Planning your work, and working your plan: Ditch the track spikes in favor of marathon running shoes.
I’ve always had aspirations of being a sprinter. I don’t like running, (it’s never been my core competency) but I watch sprinters—their physique, grace, and effortless movement—and I envy them. This may sound silly, but I’ve always liked the shoes as well. You know, those dainty little things that barely cover your sole and seem to come out of the shoebox bent in half, prepared to steady the sprinter into the chocks? I’ve never owned a pair, because my shoes have always been those clunky orthopedic nightmares in ultra-wide special order size 13 for long-distance running. However, I can see the value in a good sturdy pair of running shoes, because that’s what my strategic plan is.
I read an article recently (and by recently, I mean within the past year) about how some credit unions have moved away from an annual strategic planning session because they aren’t sure the exercise is yielding enough value.
Are YOU one of those credit unions? If you are, we need to talk immediately!
One of the many items that my CEO highlighted when he described the marketing job to me as a new hire was coordination of the annual strategic planning session. He said that this was one of the most pivotal aspects of what we do each year as managers. He then proceeded to hand me a two-inch three-ring binder filled with the preparations of the previous year. Like any new hire, I stared at it with irritation because it added to the volume of material that I had to weed my way through.
I’m talking to you, Operations Training. ☺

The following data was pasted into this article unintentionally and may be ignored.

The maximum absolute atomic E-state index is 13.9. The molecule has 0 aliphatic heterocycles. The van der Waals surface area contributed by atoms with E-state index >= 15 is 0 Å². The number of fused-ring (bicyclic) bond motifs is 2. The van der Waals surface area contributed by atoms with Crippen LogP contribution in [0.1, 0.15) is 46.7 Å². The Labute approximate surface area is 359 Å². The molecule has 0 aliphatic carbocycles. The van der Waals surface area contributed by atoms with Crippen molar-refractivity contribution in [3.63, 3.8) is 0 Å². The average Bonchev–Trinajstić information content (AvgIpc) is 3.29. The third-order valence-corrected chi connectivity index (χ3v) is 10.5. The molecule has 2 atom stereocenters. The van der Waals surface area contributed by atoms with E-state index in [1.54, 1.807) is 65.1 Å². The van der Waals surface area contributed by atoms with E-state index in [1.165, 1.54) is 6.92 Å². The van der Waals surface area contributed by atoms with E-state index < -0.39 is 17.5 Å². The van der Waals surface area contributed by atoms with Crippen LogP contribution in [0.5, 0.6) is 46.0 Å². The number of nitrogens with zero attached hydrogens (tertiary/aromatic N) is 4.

However, while on vacation the following week (that’s right folks, I’m a master negotiator), I decided to take this gargantuan notebook with me (also an overachiever). What I found when I started chewing through this mound of literature was a roadmap for our credit union. Our management team had laid out their goals, quarter-by-quarter for the entire following year – tangible goals that could be quantified and measured for or against them. Although I was new, I was aware of some of the projects that were taking place and they matched the details of this notebook, almost to the letter! What this strategic plan did was not only tie our efforts up in a neat package for our Board of Directors, but it steered the ship that is our credit union.
So that brings me to this question for those of you that are moving away from strategic planning: how often do you look at your plan? Are we using strategic planning as foot chocks for the 100-meter dash or are we using them as a good sturdy pair of running shoes to help us finish the marathon? If we can allow ourselves to see our strategic plans not only as foundations, but also the support that propels the entire body that is our credit union, there are some wonderful results in store for us in the development and execution phases. We’ll generate a higher awareness of other core competencies, be entirely more efficient (think more effective, less money), and create much more value for our members.
Isn’t that what our members are paying us for anyway? Oh that’s right, the members pay our salaries! Did you forget?